Article Written by Katina Jaye Beveridge, ASBAS Advisor, Western Sydney Business Centre.

The leak of a database containing the records of Apple HealthKit and Google FitBit users, as well as several other brands of fitness tracker products, has highlighted the critical importance of securing customer databases, potentially putting more than 61 million people – including an unknown number in Australia – at risk of compromise by opportunistic cyber criminals.

It is owned by GetHealth, a New York-based provider of health data services and includes 61,053,956 total records. The leak compromised the following information: names, weight, height, dates of birth, gender, and location.

Aside from Apple HealthKit and Google FitBit, the leak also contained information from other devices, such as 23andMe, Life Fitness, Daily Mile, FatSecret, GoogleFit, Jawbone UP, MapMyFitness, Microsoft, Misfit, MapMyWalk, Moves App, PredictBGL, Sony Lifelog, Strava, VitaDock, Runkeeper, Withings, Android Sensor, and S Health.

Earlier this June, a special NSW Police and Cyber Security NSW strike group discovered that people’s sensitive health-related information was stolen from NSW Health due to the Accellion leak.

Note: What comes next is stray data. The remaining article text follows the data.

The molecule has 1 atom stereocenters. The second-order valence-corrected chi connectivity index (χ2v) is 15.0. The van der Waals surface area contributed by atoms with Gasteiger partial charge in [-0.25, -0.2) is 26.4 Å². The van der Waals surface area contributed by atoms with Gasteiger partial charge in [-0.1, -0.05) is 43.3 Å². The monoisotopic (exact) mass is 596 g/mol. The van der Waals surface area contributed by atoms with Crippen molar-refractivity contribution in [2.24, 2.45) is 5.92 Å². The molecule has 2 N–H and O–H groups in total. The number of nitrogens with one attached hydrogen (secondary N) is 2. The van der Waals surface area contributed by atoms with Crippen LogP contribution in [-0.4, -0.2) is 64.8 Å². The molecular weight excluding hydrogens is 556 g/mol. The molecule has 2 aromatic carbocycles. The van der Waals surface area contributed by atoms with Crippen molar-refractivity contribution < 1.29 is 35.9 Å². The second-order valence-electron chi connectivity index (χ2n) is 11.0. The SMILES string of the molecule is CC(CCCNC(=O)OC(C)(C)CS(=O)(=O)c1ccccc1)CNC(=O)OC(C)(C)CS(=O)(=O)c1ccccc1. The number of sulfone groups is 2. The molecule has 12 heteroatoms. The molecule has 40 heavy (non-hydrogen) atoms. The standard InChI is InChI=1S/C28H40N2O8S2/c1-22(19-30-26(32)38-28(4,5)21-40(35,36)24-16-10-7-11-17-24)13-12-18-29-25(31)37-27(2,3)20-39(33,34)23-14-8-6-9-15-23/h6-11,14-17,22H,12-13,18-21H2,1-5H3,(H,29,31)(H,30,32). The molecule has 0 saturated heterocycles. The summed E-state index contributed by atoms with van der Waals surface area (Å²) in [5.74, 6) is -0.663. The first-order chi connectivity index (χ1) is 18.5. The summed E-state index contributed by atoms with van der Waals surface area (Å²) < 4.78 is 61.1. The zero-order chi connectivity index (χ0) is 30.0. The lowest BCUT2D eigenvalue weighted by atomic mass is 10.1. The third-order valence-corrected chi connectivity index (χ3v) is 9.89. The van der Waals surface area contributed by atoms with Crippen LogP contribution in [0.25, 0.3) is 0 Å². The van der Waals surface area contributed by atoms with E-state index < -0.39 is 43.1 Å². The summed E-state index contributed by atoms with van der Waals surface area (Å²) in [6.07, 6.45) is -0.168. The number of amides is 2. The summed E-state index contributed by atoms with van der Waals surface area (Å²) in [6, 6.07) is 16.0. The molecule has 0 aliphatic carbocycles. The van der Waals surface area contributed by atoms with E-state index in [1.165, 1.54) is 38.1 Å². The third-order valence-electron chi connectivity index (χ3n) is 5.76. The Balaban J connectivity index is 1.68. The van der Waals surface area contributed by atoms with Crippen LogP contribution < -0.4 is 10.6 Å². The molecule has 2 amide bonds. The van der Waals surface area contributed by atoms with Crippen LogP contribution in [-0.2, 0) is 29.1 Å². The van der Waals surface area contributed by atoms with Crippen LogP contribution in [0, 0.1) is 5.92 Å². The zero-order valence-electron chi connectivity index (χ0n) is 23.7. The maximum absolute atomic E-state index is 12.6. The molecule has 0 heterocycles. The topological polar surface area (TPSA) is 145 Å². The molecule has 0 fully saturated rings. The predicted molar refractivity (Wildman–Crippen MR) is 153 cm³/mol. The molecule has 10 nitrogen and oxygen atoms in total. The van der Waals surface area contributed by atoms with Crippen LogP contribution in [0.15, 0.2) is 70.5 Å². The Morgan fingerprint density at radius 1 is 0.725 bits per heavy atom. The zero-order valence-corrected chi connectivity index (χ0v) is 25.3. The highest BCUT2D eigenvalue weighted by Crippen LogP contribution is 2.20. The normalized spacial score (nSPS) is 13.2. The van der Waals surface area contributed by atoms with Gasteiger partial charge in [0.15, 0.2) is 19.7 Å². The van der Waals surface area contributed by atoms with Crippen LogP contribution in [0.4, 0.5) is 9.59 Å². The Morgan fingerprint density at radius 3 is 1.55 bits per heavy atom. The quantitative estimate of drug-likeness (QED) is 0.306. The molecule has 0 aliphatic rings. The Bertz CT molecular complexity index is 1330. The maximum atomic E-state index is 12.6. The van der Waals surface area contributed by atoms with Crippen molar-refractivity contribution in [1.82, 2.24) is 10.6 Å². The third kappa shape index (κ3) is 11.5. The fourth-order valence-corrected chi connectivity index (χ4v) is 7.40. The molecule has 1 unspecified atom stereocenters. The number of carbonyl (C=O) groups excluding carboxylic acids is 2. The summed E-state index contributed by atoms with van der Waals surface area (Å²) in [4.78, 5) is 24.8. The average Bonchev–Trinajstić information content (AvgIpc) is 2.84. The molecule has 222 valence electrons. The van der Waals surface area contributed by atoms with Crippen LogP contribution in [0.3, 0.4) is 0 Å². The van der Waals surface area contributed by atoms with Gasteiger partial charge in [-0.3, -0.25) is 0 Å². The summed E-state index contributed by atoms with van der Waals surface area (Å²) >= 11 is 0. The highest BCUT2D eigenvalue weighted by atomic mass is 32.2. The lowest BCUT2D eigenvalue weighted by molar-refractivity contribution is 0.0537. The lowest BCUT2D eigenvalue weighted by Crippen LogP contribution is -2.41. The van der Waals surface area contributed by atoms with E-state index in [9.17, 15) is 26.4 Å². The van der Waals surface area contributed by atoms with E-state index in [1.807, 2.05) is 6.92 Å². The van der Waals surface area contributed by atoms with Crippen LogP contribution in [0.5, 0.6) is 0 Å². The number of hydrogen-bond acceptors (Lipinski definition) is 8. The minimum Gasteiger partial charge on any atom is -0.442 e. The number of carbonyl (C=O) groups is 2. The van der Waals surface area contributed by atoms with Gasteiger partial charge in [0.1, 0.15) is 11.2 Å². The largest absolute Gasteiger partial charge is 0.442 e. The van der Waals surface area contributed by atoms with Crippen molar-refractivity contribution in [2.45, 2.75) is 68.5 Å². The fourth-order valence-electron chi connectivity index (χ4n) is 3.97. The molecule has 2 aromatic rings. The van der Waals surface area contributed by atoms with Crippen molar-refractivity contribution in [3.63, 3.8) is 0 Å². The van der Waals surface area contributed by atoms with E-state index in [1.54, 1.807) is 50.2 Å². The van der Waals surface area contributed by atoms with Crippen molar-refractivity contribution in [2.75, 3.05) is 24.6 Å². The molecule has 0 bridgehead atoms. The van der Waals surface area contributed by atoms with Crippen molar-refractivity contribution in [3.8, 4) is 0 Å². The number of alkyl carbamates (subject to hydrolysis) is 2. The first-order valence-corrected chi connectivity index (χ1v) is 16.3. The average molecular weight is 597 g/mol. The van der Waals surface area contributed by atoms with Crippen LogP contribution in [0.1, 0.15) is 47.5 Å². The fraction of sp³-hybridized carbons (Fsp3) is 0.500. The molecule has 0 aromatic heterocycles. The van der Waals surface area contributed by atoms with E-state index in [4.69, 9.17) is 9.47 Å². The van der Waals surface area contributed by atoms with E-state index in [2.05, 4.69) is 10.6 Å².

With hackers now targeting smaller businesses and individuals, the data you hold with your customers details could be compromised.

How do you know if your data has been compromised?

If you want to know if any of your data has been compromised, not just from this info breach but others as well, visit and enter the information you want to search for. You can check if your email or phone number has been included in a data breach. The website will also provide information on said data breaches.

What to do if you business accidentally leaks customer data has been breached?

All data breaches should be reported to the Office of the Australian Information Commissioner (OAIC). This is according to The Privacy Act 1988 designed to protect the privacy of individuals and their personal information. The Privacy Act provides extra provisions in the handling of health information, which is considered one of the most sensitive types of data.

If your data has been compromised,

  • Change your passwords immediately and
  • Enable 2FA on all online programs.
  • Be cautious with emails from larger companies you many have visited online. They could be phishing emails
  • Most of all, implement safe internet practices to minimise the damage of data breaches.

Whilst cyber security is often not a propriety for small businesses, it can cause a lot of damage if not implemented.